Filing a Consumer Proposal with your creditors allows you to erase your debts and to keep your assets by making payments that you can afford, without filing bankruptcy. You could end up paying 50% of the debt or perhaps only 30%.
The advantages of a Consumer Proposal
One of the main reasons for filing a consumer proposal is that it allows a person to keep assets that might be lost in a bankruptcy.
A consumer proposal can be a very powerful alternative to filing bankruptcy. It allows you to keep assets that might be lost in a bankruptcy. You receive an immediate legal order protecting you from creditor collection action. You will also stop making payments on your unsecured debt. The trustee will handle all communications with your creditors on your behalf.
You will be able to keep assets that might be lost in a bankruptcy;
You will receive protection from all of your creditors, including your bank, credit card companies, and the Canada Revenue Agency (“CRA”);
Your trustee will deal with your creditors for you;
You will receive the “Stay of Proceedings” that is the legal order that prevents your creditors from making any collection attempts. Collection calls will stop. Wage garnishment orders contemplated or in place will cease;
You will be able to consolidate all of your debts into a single, easy to make payment, so you won’t have to keep track of different payment schedules on all of your different debts;
The administrator will be paid out of the single monthly payment that you make into the proposal;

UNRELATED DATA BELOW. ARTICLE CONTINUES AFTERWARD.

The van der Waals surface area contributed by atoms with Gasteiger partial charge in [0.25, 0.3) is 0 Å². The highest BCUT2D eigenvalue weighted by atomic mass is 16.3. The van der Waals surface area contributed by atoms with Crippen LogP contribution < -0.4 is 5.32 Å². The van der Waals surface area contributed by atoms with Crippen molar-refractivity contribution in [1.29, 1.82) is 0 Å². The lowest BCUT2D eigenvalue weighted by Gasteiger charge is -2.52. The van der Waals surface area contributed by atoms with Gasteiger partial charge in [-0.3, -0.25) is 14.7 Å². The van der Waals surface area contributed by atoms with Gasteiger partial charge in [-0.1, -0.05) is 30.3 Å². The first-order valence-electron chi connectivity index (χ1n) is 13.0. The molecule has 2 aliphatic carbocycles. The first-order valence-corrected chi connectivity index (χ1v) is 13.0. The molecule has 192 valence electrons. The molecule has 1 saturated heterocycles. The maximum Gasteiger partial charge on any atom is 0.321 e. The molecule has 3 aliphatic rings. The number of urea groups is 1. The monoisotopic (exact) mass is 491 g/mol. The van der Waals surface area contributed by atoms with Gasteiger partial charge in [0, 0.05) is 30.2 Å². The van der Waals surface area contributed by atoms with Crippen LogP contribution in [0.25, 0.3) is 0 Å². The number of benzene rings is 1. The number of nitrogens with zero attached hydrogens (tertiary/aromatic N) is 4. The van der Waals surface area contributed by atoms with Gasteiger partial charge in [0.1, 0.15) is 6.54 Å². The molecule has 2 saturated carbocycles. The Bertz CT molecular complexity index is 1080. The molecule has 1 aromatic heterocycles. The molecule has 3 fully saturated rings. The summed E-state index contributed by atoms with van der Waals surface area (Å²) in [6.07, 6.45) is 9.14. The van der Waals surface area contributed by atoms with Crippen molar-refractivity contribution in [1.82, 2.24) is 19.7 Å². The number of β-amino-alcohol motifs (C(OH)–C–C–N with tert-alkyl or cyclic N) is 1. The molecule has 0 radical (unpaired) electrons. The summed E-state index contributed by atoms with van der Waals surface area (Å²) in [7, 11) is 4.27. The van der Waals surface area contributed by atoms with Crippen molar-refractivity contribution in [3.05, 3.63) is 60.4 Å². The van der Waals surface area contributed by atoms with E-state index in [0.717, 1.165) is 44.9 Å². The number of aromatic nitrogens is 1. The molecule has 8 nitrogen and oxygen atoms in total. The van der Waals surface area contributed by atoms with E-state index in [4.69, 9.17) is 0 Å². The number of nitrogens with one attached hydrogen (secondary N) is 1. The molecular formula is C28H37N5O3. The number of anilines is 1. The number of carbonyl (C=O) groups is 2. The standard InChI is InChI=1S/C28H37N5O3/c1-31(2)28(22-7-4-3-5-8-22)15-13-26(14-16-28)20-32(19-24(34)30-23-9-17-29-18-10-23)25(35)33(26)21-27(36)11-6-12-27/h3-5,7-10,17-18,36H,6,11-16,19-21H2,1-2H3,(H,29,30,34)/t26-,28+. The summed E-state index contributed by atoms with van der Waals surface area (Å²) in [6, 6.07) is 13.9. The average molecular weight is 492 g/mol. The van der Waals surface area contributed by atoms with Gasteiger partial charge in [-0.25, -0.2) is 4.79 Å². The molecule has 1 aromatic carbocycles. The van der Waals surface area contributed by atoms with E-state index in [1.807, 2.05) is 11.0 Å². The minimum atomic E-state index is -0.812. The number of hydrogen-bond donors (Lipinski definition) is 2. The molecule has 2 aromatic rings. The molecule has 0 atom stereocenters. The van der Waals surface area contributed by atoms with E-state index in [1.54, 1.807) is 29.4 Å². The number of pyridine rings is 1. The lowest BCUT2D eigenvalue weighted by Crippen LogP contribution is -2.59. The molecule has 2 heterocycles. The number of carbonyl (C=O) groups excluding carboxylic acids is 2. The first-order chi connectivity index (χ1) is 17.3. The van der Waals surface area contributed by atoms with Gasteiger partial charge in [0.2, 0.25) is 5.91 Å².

You are able to make additional payments or add a large payment in the middle of the proposal if your financial situation improves so you can have the proposal paid off earlier;
If you are a director of an incorporated company you can continue to act as the director while in a proposal, which is not possible in bankruptcy;
You will no longer have to pay interest charges that could be 30% or higher;
A consumer proposal allows you to avoid bankruptcy!
Some of the rules in filing a consumer proposal are:
You must use the services of a Licensed Insolvency Trustee;
The creditors must end up better off than if filing bankruptcy; “Better off” can mean that payments are made over time or a third party agrees to pay a sum to the creditors only if the consumer proposal is accepted;
The debt must be consumer debt, so a business cannot file a consumer proposal. However, a person who has a sole proprietorship business can file one;
A person cannot owe more than $250,000, excluding home mortgages. If more than $250,000 is owed a Division I Proposal is available.
The consumer proposal cannot be for more than 5 years;
As soon as a proposal is filed all actions against the debtor, by law, must cease. This includes collection calls, garnishment and any legal action to collect the debt. Interest also stops accruing;
Consumer proposals are considered accepted if, within 45 days of the filing, a creditor has not objected. If any creditor objects a creditors’ meeting is required;
Creditors vote at the meeting with a simple majority of the dollars voted deciding on acceptance or refusal;
If the consumer proposal is accepted all the creditors, including the ones who voted against the proposal